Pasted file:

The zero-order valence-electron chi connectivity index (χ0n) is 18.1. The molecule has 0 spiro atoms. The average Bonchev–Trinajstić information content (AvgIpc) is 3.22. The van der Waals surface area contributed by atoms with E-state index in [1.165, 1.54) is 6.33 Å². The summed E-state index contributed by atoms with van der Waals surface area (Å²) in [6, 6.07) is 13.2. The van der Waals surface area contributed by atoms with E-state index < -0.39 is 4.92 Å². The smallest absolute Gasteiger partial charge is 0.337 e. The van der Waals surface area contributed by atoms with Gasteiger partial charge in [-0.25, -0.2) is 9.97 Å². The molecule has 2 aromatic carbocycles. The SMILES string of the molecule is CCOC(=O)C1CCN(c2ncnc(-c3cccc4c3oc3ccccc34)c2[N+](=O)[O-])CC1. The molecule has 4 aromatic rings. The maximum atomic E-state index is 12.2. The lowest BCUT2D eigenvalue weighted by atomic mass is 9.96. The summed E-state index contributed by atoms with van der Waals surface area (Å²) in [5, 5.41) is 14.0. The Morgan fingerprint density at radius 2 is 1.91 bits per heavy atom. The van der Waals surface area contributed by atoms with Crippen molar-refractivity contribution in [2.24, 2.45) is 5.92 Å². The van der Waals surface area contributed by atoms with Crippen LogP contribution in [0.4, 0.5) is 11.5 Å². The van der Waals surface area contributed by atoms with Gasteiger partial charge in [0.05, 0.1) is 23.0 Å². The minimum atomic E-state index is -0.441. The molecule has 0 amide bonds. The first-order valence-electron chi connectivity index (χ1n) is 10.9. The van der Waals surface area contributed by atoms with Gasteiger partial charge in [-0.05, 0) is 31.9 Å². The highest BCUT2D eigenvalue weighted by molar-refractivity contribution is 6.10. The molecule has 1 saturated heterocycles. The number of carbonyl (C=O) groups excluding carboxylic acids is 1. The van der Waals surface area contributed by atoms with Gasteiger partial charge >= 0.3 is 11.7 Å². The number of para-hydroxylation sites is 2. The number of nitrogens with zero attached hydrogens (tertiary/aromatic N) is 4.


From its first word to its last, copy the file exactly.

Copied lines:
The zero-order valence-electron chi connectivity index (χ0n) is 18.1. The molecule has 0 spiro atoms. The average Bonchev–Trinajstić information content (AvgIpc) is 3.22. The van der Waals surface area contributed by atoms with E-state index in [1.165, 1.54) is 6.33 Å². The summed E-state index contributed by atoms with van der Waals surface area (Å²) in [6, 6.07) is 13.2. The van der Waals surface area contributed by atoms with E-state index < -0.39 is 4.92 Å². The smallest absolute Gasteiger partial charge is 0.337 e. The van der Waals surface area contributed by atoms with Gasteiger partial charge in [-0.25, -0.2) is 9.97 Å². The molecule has 2 aromatic carbocycles. The SMILES string of the molecule is CCOC(=O)C1CCN(c2ncnc(-c3cccc4c3oc3ccccc34)c2[N+](=O)[O-])CC1. The molecule has 4 aromatic rings. The maximum atomic E-state index is 12.2. The lowest BCUT2D eigenvalue weighted by atomic mass is 9.96. The summed E-state index contributed by atoms with van der Waals surface area (Å²) in [5, 5.41) is 14.0. The Morgan fingerprint density at radius 2 is 1.91 bits per heavy atom. The van der Waals surface area contributed by atoms with Crippen molar-refractivity contribution in [2.24, 2.45) is 5.92 Å². The van der Waals surface area contributed by atoms with Crippen LogP contribution in [0.4, 0.5) is 11.5 Å². The van der Waals surface area contributed by atoms with Gasteiger partial charge in [0.05, 0.1) is 23.0 Å². The minimum atomic E-state index is -0.441. The molecule has 0 amide bonds. The first-order valence-electron chi connectivity index (χ1n) is 10.9. The van der Waals surface area contributed by atoms with Gasteiger partial charge in [-0.05, 0) is 31.9 Å². The highest BCUT2D eigenvalue weighted by molar-refractivity contribution is 6.10. The molecule has 1 saturated heterocycles. The number of carbonyl (C=O) groups excluding carboxylic acids is 1. The van der Waals surface area contributed by atoms with Gasteiger partial charge >= 0.3 is 11.7 Å². The number of para-hydroxylation sites is 2. The number of nitrogens with zero attached hydrogens (tertiary/aromatic N) is 4.